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    Hi, I'm 260lbs/6'5" rider and that's serving me well for trail/Enduro riding:
    Post your SX trails...
    Overdoing It: 31 inch wide bar

  11. #11
    Re-friggin'-Lax!!!
    Reputation: WEBERTIME's Avatar
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    As a general rule of thumb, if the bike is FS AND says XC in the name, Clydes should stay away. That being said a burly 29er or AM FS bike should last you a good long time. If you go 29er, have your wheels built up with Halo Freedom Rims and you'll roll forever.
    If necessity is the mother of invention, laziness is the deadbeat dad that knocked her up.

  12. #12
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    I'm 6'2 and around 245lbs (down 10lbs and hopefully still dropping...) and I recently made my decision on this subject as well. After about 4 months of researching, test rides, etc. I finally narrowed it down to 2 bikes: Trek/GF Rumblefish and Niner RIP9. The Niner RIP9 won me over in the end because of its customization and sturdiness. Initially, the price of the RIP9 worried me, I will just be honest...total it was coming out to be around $4300 (but I've seen some built between $3200-$5500). However, when you look at the price of the Rumblefish, it's really not too much of a difference considering I am getting everything I want with the RIP9 and not having to spend extra money switching out parts after forking over $3000 on the RF. My main concern was the wheels being strong enough to hold my weight and from what many people here on MTBR have said, Stan's Flow ZTR wheels and Hope Pro 2 hubs will be light but strong enough to keep from breaking. I also liked the rear suspension of the RIP9 much more and the option to put a 140mm fork for possible trips to bigger country. Plus, the RIP9 frame felt more sturdy than the RF and was just plain fun to ride. Just my personal opinions, but hope it's at least some help to you. Good luck in your search.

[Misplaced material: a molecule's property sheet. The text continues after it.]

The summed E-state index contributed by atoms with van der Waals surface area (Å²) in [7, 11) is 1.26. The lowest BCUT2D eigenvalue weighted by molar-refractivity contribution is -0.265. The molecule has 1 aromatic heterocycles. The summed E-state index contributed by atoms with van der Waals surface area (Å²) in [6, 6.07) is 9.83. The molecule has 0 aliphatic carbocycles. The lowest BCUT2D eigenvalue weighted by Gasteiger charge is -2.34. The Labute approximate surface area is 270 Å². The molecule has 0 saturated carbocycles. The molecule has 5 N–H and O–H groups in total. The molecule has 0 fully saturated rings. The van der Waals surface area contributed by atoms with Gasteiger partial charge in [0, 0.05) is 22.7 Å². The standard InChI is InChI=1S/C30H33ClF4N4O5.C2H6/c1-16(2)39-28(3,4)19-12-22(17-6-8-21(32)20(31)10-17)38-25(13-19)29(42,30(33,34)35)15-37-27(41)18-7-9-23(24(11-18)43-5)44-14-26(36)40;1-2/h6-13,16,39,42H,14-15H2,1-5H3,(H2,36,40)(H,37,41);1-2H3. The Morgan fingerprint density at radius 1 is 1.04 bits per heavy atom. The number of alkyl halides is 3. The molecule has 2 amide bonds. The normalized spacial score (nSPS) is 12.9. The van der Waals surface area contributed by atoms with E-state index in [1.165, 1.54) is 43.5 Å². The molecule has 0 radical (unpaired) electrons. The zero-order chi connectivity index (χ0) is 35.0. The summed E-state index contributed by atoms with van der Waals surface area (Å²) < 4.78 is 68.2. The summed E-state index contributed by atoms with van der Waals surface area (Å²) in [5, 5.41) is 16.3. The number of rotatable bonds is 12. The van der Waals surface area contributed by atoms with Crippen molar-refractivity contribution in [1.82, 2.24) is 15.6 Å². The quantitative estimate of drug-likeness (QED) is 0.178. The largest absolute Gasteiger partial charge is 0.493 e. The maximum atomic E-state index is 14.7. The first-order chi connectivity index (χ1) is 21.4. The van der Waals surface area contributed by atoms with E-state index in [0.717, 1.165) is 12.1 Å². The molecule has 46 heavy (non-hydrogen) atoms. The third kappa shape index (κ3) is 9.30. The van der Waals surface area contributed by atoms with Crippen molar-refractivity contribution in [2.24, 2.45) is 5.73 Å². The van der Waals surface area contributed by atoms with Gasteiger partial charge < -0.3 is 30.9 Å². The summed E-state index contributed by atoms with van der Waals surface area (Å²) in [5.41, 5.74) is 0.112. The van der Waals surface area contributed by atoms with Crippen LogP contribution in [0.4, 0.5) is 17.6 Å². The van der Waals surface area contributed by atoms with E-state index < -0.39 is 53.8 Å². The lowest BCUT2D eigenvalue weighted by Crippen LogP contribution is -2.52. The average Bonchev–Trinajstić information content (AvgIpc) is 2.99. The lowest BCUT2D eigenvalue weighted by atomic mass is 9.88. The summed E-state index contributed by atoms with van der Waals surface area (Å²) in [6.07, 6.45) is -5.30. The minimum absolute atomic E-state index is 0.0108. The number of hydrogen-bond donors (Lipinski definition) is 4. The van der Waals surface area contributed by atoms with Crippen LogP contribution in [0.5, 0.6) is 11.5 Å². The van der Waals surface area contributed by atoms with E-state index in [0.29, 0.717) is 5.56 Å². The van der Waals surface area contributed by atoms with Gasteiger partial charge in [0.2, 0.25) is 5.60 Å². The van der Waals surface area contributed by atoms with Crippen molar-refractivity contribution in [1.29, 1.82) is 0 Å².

13. #13
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    Sounds like you were on the wrong type of FS bike. Both Jamis and Fisher have reputations for being easier to break, not sure how well deserved the reps are. Jamis does have beefier bikes than the one you're riding now. You might consider asking them to move you up to a beefier FS Jamis frame...

  14. #14
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    6'3 250ish riding a Tallboy and love it. yes with the 29er recommendation, yes with FS, Tallboy, pivot 429, Niner were my top 3. I liked the pivot but loved the TB. If you have back issue than a FS is needed (i fractured t12 15 years ago). Good luck